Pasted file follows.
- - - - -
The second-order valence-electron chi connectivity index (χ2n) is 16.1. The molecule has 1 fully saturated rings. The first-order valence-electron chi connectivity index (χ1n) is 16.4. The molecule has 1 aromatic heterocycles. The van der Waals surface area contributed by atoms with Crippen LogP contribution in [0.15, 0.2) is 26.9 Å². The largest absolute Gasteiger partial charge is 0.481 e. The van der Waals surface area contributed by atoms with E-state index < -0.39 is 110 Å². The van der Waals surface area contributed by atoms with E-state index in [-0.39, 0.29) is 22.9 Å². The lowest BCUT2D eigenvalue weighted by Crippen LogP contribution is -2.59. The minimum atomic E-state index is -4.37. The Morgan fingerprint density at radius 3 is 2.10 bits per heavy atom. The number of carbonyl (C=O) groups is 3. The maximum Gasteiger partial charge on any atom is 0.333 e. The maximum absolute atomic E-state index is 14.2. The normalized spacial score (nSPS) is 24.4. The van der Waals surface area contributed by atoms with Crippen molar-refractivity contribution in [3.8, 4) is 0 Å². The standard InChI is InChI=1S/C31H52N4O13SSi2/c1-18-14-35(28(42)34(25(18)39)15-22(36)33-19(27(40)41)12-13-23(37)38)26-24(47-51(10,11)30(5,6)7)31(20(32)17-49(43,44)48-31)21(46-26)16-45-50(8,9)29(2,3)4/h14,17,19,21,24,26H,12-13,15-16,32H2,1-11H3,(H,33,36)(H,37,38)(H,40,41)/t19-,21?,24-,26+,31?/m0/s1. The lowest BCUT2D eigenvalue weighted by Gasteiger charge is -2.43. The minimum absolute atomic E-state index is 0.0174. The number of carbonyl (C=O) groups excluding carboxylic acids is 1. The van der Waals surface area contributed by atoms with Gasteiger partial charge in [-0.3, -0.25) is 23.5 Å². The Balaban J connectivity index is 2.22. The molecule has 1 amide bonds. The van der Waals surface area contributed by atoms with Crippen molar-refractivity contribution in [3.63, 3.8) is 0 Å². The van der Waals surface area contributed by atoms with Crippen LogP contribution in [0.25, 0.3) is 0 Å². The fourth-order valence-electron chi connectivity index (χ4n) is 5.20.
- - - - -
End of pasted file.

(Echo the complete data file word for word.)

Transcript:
The second-order valence-electron chi connectivity index (χ2n) is 16.1. The molecule has 1 fully saturated rings. The first-order valence-electron chi connectivity index (χ1n) is 16.4. The molecule has 1 aromatic heterocycles. The van der Waals surface area contributed by atoms with Crippen LogP contribution in [0.15, 0.2) is 26.9 Å². The largest absolute Gasteiger partial charge is 0.481 e. The van der Waals surface area contributed by atoms with E-state index < -0.39 is 110 Å². The van der Waals surface area contributed by atoms with E-state index in [-0.39, 0.29) is 22.9 Å². The lowest BCUT2D eigenvalue weighted by Crippen LogP contribution is -2.59. The minimum atomic E-state index is -4.37. The Morgan fingerprint density at radius 3 is 2.10 bits per heavy atom. The number of carbonyl (C=O) groups is 3. The maximum Gasteiger partial charge on any atom is 0.333 e. The maximum absolute atomic E-state index is 14.2. The normalized spacial score (nSPS) is 24.4. The van der Waals surface area contributed by atoms with Crippen molar-refractivity contribution in [3.8, 4) is 0 Å². The standard InChI is InChI=1S/C31H52N4O13SSi2/c1-18-14-35(28(42)34(25(18)39)15-22(36)33-19(27(40)41)12-13-23(37)38)26-24(47-51(10,11)30(5,6)7)31(20(32)17-49(43,44)48-31)21(46-26)16-45-50(8,9)29(2,3)4/h14,17,19,21,24,26H,12-13,15-16,32H2,1-11H3,(H,33,36)(H,37,38)(H,40,41)/t19-,21?,24-,26+,31?/m0/s1. The lowest BCUT2D eigenvalue weighted by Gasteiger charge is -2.43. The minimum absolute atomic E-state index is 0.0174. The number of carbonyl (C=O) groups excluding carboxylic acids is 1. The van der Waals surface area contributed by atoms with Gasteiger partial charge in [-0.3, -0.25) is 23.5 Å². The Balaban J connectivity index is 2.22. The molecule has 1 amide bonds. The van der Waals surface area contributed by atoms with Crippen molar-refractivity contribution in [3.63, 3.8) is 0 Å². The van der Waals surface area contributed by atoms with Crippen LogP contribution in [0.25, 0.3) is 0 Å². The fourth-order valence-electron chi connectivity index (χ4n) is 5.20.